Charting a New Course for Academic Success
- A $25 million gift made in April 2023 by Griffin Catalyst to New York’s Success Academy will expand access for 10,000 students over the next five years, a 50% increase over its current enrollment of 20,000. This support builds on an earlier $10 million gift from Ken Griffin in 2018, that enabled Success Academy to open three new middle schools in New York City.
- Founded in 2006 with a single school and 165 students, Success Academy has become New York City’s largest charter-school operator, with 53 schools in underserved neighborhoods across Manhattan, Brooklyn, Queens, and the Bronx. Every single high school graduate in the history of the Success Academy has been accepted by a four-year college, and more than two-thirds have been accepted by a selective or highly selective college.
- The program’s distinctive K-12 approach has achieved levels of performance among its low-income New York City students that surpass those of the most affluent suburban schools. If Success Academy was its own public school district, it would be the highest performing in the state of New York. Since the start of the pandemic, Success Academy students have achieved double (and in some cases triple) the pass rates of their peers on state and national tests, bucking the widespread learning loss across the country.
I am thrilled to support Success Academy’s work to expand access to high-quality education for thousands of students across New York City. I passionately believe that a good education is the on-ramp to the American Dream. Success Academy… has proven time and again that with a culture of excellence and a focus on problem solving and critical thinking, students can bypass the achievement gap and set new standards.
In the fall of 2005, Eva Moskowitz, a longtime New York education advocate, decided it was time to put words into action.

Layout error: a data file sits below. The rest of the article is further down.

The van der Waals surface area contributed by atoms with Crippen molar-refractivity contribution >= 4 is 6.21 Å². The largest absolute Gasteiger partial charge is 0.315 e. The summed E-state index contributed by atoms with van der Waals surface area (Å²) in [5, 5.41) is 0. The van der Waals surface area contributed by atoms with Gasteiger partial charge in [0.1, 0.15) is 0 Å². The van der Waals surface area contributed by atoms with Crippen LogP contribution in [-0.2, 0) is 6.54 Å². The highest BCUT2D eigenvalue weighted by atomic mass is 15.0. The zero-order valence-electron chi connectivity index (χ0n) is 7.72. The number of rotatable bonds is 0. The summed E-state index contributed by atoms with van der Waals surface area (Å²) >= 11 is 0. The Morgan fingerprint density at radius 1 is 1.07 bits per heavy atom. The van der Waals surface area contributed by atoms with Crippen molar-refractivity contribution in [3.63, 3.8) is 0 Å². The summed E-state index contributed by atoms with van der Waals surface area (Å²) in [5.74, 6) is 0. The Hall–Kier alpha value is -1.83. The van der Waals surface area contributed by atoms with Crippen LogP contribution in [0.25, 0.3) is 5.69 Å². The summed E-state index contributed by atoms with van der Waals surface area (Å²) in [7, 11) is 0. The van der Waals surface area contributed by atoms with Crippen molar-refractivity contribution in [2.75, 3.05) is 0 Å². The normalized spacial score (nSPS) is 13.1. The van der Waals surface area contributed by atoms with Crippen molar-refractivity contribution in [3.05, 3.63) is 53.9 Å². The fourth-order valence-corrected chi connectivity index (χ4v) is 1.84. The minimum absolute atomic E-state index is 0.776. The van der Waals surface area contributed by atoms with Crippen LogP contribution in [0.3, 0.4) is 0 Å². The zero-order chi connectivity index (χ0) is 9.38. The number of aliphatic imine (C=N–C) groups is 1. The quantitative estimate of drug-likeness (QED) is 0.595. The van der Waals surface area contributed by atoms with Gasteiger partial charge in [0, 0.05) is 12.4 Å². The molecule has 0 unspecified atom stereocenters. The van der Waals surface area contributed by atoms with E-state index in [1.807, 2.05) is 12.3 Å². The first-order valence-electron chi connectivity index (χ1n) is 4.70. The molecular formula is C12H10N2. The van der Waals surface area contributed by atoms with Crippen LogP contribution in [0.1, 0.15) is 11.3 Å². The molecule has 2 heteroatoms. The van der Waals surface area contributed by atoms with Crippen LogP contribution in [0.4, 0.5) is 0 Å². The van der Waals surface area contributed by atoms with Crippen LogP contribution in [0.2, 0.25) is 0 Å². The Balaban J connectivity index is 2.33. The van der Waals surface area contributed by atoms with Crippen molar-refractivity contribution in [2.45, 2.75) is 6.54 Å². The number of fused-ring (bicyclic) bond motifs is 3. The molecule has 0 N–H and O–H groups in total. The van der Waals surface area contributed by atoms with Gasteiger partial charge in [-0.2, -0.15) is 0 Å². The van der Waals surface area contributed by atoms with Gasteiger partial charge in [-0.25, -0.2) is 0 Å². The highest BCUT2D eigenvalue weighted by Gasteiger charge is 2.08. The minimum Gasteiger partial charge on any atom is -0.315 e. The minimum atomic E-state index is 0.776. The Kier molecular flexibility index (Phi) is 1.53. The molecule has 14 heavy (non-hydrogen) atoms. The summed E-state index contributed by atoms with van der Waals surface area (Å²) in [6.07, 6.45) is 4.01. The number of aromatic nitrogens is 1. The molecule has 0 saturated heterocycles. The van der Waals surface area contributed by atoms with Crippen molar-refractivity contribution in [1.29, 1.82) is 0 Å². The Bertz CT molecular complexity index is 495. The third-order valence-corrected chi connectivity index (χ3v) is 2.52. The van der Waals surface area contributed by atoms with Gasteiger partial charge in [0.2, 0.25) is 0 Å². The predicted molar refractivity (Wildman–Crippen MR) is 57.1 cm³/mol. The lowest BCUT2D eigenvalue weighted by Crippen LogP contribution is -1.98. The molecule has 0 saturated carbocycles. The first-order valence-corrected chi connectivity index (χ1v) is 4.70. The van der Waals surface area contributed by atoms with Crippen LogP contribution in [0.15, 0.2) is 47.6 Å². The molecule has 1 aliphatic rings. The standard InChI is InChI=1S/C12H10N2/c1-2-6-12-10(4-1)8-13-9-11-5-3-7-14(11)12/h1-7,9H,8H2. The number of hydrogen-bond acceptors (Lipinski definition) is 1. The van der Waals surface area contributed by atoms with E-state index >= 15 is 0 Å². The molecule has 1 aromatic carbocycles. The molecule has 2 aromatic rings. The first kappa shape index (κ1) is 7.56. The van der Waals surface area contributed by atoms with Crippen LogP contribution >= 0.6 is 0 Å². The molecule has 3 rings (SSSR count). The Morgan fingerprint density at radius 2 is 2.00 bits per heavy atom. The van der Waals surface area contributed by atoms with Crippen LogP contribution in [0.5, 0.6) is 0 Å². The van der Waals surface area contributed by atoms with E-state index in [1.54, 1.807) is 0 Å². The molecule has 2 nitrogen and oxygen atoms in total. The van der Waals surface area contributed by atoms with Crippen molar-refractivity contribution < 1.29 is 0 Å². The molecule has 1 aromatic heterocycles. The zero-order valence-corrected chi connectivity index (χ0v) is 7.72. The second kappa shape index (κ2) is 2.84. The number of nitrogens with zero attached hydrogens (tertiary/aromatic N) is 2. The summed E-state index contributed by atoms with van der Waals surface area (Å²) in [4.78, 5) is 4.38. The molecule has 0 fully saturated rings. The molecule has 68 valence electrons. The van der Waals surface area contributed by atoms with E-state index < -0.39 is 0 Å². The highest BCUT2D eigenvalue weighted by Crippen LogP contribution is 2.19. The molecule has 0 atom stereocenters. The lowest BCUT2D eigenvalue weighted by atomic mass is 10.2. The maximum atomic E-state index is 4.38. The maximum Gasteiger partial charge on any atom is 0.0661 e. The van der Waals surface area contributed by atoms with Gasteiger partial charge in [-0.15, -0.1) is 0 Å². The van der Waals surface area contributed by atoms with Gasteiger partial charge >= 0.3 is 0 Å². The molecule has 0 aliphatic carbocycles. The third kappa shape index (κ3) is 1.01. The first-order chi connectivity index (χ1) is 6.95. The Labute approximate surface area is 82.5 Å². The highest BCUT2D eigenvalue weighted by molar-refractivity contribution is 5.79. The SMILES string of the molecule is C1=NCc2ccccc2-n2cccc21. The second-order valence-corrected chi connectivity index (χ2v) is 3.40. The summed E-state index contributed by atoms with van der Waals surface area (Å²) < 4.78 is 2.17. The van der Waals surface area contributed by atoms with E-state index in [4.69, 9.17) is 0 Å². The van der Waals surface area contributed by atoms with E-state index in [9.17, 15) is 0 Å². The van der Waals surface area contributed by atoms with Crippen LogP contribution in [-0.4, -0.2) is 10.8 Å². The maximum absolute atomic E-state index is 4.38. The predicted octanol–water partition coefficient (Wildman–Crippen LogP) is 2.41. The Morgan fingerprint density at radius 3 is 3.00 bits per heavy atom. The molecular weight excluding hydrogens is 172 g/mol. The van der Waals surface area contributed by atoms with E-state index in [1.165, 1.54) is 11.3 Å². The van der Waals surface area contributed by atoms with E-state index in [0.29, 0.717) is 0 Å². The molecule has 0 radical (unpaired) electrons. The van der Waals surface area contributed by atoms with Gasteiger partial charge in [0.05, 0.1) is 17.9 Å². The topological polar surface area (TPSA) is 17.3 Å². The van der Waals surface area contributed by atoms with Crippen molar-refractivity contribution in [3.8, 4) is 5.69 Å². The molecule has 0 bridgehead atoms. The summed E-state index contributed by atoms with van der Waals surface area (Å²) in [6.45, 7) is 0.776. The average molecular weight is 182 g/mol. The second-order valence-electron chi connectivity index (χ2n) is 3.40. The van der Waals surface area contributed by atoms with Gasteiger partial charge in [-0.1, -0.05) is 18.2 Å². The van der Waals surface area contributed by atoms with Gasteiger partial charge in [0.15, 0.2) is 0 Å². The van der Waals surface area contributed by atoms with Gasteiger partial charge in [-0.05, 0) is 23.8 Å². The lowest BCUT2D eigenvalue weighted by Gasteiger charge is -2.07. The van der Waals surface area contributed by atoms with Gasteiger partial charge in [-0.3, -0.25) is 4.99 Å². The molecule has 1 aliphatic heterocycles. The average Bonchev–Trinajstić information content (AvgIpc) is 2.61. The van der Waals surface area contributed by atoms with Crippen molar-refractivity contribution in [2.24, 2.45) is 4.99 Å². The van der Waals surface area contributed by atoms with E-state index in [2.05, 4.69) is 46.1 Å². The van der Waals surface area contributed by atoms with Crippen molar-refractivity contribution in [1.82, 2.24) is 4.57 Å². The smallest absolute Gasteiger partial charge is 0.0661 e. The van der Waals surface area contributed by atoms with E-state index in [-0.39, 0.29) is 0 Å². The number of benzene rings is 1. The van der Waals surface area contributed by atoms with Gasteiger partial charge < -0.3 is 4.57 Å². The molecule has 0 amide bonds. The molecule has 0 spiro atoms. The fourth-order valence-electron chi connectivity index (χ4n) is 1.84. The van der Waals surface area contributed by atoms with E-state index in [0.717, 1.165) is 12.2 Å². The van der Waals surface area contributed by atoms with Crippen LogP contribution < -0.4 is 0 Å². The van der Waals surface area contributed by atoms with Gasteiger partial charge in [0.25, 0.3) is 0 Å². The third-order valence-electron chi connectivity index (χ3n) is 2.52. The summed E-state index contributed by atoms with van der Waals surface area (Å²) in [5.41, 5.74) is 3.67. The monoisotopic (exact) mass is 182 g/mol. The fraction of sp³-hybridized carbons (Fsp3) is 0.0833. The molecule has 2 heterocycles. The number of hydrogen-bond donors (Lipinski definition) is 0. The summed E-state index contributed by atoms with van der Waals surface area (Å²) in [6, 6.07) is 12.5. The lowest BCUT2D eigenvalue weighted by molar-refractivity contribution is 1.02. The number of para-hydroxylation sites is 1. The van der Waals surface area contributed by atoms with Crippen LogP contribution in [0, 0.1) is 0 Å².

For six years, as an elected member of New York’s City Council and head of its Education Committee, Moskowitz—a native-born New York public-school graduate with a doctorate in history from Johns Hopkins—had been outspoken about the limits of the city’s public education system, arguing that many schools lacked sufficient rigor, and that students needed to be challenged as well as engaged to remain and prosper in class. Many public-school leaders, she said, underestimated the capabilities , and felt—wrongly, in her view—that students from low-income households “cannot achieve at the highest levels.”
In 2005, when she lost to a candidate backed by the teachers union, Moskowitz’s political career ended. Within days, two financial investors who wanted to open a charter-school offered her a job leading it. Moskowitz embraced the offer and for the next eight months worked furiously to create her vision of an academically rigorous alternative to primary and secondary education.
True to its name, the school proved a success from the start, and, with the support of then-Mayor Michael R. Bloomberg—who hailed the original Harlem Success Academy as “the poster child for this country”—the initiative soon began to expand, with three new schools opening in 2008.